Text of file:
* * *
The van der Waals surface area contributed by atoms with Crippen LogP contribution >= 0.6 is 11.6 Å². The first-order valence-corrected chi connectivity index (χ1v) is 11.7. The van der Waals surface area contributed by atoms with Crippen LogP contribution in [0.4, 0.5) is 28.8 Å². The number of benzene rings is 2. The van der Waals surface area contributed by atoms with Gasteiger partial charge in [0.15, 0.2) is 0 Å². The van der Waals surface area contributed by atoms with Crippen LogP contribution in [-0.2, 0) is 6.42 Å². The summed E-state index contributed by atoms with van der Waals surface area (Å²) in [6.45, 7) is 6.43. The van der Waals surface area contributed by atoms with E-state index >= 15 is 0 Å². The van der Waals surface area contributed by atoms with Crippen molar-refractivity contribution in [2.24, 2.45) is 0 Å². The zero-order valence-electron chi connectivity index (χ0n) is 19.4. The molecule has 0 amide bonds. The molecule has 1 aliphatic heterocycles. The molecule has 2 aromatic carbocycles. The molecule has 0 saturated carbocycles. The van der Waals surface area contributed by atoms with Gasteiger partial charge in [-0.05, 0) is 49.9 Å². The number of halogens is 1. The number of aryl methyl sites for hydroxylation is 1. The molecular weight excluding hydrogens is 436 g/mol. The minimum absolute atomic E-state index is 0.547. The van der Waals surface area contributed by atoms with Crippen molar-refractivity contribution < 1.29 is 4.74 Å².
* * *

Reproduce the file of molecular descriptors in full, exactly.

The van der Waals surface area contributed by atoms with Crippen LogP contribution >= 0.6 is 11.6 Å². The first-order valence-corrected chi connectivity index (χ1v) is 11.7. The van der Waals surface area contributed by atoms with Crippen LogP contribution in [0.4, 0.5) is 28.8 Å². The number of benzene rings is 2. The van der Waals surface area contributed by atoms with Gasteiger partial charge in [0.15, 0.2) is 0 Å². The van der Waals surface area contributed by atoms with Crippen LogP contribution in [-0.2, 0) is 6.42 Å². The summed E-state index contributed by atoms with van der Waals surface area (Å²) in [6.45, 7) is 6.43. The van der Waals surface area contributed by atoms with E-state index >= 15 is 0 Å². The van der Waals surface area contributed by atoms with Crippen molar-refractivity contribution in [2.24, 2.45) is 0 Å². The zero-order valence-electron chi connectivity index (χ0n) is 19.4. The molecule has 0 amide bonds. The molecule has 1 aliphatic heterocycles. The molecule has 2 aromatic carbocycles. The molecule has 0 saturated carbocycles. The van der Waals surface area contributed by atoms with Gasteiger partial charge in [-0.05, 0) is 49.9 Å². The number of halogens is 1. The number of aryl methyl sites for hydroxylation is 1. The molecular weight excluding hydrogens is 436 g/mol. The minimum absolute atomic E-state index is 0.547. The van der Waals surface area contributed by atoms with Crippen molar-refractivity contribution < 1.29 is 4.74 Å².